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Better, faster methods for determining concrete bridge deck conditions

Nondestructive Testing for Concrete Bridge Decks (R06A)


The number of concrete bridge decks in poor structural condition is one of the biggest problems affecting bridges in the United States. Evaluating bridge deck conditions becomes increasingly critical as highway agencies work to optimize the effective timing, scope, and approaches for preventive maintenance, repair, and replacement.

Normal chain dragging, hammer sounding, and visual methods of identifying concrete bridge deck deficiencies do not accurately and safely provide the needed information to adequately maintain concrete bridge decks. Nondestructive testing (NDT) techniques have the potential to quickly and reliably provide the needed information about under-the-surface conditions of bridge decks, but independent evaluations are needed to determine their best use and to validate their effectiveness under a variety of conditions.


The web-based, open-source NDToolbox helps identify and characterize testing technologies that are available to locate the primary deficiencies in concrete bridge decks. With the toolbox, users can explore different NDT technologies and examine their use in detecting deterioration for conditions relevant to the project. The NDToolbox describes the technology and the physical principle behind it, applications, performance, limitations, equipment, test procedures and protocols, and sample results. It also provides recommendations regarding the best technologies for a particular deterioration detection application.

The accompanying report identifies the four most common types of deterioration affecting concrete bridge decks, and the corresponding NDT techniques that are best suited to locating and identifying the deterioration. Based on their overall value in detecting and characterizing deterioration in concrete decks, the top technologies were ground-penetrating radar, impact echo, and ultrasonic surface waves. The report and web tool provide clear information about the advantages and limitations of each technology. However, the ultimate decision about which equipment to acquire and which technology to use is dependent on the type of deterioration that is of highest concern to the agency, and whether the evaluation is being done for network-level condition monitoring or for project-level maintenance or rehabilitation.


Comprehensive and accurate assessments of concrete bridge decks can reduce the frequency of detailed regular and follow-up inspections. This can reduce the number of congestion-related traffic interruptions, which, in turn, can provide shorter durations and frequencies of work zones during testing operations. In addition, a number of NDT technologies can generate data at production rates that are comparable to the current practice of chain dragging and hammer sounding. The cost of these techniques is also approaching traditional testing values.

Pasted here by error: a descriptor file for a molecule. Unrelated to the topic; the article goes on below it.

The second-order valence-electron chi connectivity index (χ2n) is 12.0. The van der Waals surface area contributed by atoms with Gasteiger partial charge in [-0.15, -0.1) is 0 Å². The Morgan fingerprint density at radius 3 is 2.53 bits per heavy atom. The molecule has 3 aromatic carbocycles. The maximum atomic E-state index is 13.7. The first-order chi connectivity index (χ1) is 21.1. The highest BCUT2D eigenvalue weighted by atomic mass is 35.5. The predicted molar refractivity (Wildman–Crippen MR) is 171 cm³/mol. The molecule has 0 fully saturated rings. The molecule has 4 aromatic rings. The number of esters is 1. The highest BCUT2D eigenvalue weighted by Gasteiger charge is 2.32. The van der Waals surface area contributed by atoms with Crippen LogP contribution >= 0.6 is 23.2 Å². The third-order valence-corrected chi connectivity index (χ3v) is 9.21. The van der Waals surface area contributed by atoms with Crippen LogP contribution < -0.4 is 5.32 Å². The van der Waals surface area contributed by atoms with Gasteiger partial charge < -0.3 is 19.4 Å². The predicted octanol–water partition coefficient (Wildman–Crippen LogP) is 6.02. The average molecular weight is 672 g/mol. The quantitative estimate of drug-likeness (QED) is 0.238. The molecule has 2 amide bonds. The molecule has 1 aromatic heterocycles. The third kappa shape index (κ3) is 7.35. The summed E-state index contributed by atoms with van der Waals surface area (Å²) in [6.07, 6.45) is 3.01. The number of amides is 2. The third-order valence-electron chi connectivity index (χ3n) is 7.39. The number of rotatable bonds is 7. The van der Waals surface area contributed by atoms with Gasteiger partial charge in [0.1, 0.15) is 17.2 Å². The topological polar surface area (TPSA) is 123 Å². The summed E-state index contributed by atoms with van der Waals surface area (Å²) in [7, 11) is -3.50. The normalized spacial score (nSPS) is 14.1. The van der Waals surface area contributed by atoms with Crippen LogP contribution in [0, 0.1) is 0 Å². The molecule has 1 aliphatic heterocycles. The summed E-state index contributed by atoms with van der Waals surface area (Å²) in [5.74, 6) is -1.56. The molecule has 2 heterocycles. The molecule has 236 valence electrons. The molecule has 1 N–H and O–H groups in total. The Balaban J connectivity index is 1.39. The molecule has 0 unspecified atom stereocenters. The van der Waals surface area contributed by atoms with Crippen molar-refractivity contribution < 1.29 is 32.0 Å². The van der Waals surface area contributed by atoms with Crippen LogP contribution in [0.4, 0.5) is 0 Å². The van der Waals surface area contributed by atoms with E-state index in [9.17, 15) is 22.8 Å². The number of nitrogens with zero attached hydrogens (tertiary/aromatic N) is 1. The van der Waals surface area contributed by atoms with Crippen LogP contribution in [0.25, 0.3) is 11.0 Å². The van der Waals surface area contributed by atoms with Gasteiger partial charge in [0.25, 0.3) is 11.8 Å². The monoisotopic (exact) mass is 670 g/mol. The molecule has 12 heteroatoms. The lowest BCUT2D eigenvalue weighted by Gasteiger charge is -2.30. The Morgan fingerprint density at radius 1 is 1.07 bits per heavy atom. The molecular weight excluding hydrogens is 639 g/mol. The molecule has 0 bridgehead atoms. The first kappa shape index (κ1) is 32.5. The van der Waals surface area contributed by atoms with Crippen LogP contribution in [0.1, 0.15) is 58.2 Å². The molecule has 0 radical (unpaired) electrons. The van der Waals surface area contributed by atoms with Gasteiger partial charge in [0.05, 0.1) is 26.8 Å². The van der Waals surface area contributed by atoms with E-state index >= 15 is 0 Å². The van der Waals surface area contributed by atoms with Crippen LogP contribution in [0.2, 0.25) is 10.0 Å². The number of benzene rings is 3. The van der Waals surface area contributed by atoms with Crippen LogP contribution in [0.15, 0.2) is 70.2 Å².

In the Field

State Project Description Activity Contact
Florida Implementation Assistance Program – The Florida Department of Transportation is supporting bridge rehabilitation by the use of technologies that can detect and quantify concrete defects for plan production. The technology will become a part of routine bridge inspections and eventually increase efficiencies in bridge inspections and problem detection. Lead Adopter Will Watts
Indiana Implementation Assistance Program – The Indiana Department of Transportation is expanding its use of NDT tools from project level planning to network level planning as well as the integration of the data into Network Based Asset management tools. Lead Adopter Jeremy Hunter
Iowa Implementation Assistance Program – The Iowa Department of Transportation has identified impact echo as one of the most promising technologies for bridge deck evaluation. They will purchase an impact echo system for more extensive evaluation and use on additional bridge decks. Lead Adopter Ahmad Abu-Hawash
Louisiana Implementation Assistance Program – The Louisiana Department of Transportation plans to use NDT methods as part of routine inspections. This will be accomplished through technical support, training, and usage of the technology so that in-house personnel may interpret data received by vendors. Lead Adopter Haylye Brown
Missouri Implementation Assistance Program – The Missouri Department of Transportation is utilizing a Wenner probe to test bridge decks and is interested in learning the scope and limitations of this tool and whether contract based bridge maintenance is a cost effective tool. Lead Adopter Andrew Hanks
Oregon Implementation Assistance Program – The Oregon Department of Transportation is evaluating two groups of bridge decks for either delamination or deterioration due to corrosion using various NDT technologies. The results will be evaluated by a subject matter expert. Lead Adopter Corey Withroe
Pennsylvania Implementation Assistance Program – The Pennsylvania Department of Transportation will assess and utilize different NDT technologies on three bridges of different lengths and structures to ascertain what technology should be used for a given condition. Lead Adopter Anthony McCloskey
Virginia Implementation Assistance Program – The Virginia Center for Transportation Innovation and Research will apply NDT technology for assessment and rehabilitation of a series of six bridges along a heavily traveled Interstate corridor. If this pilot is successful, use of the technology could be expanded to conduct evaluation and prioritize bridges along other interstate and primary corridors. Lead Adopter Adam Matteo
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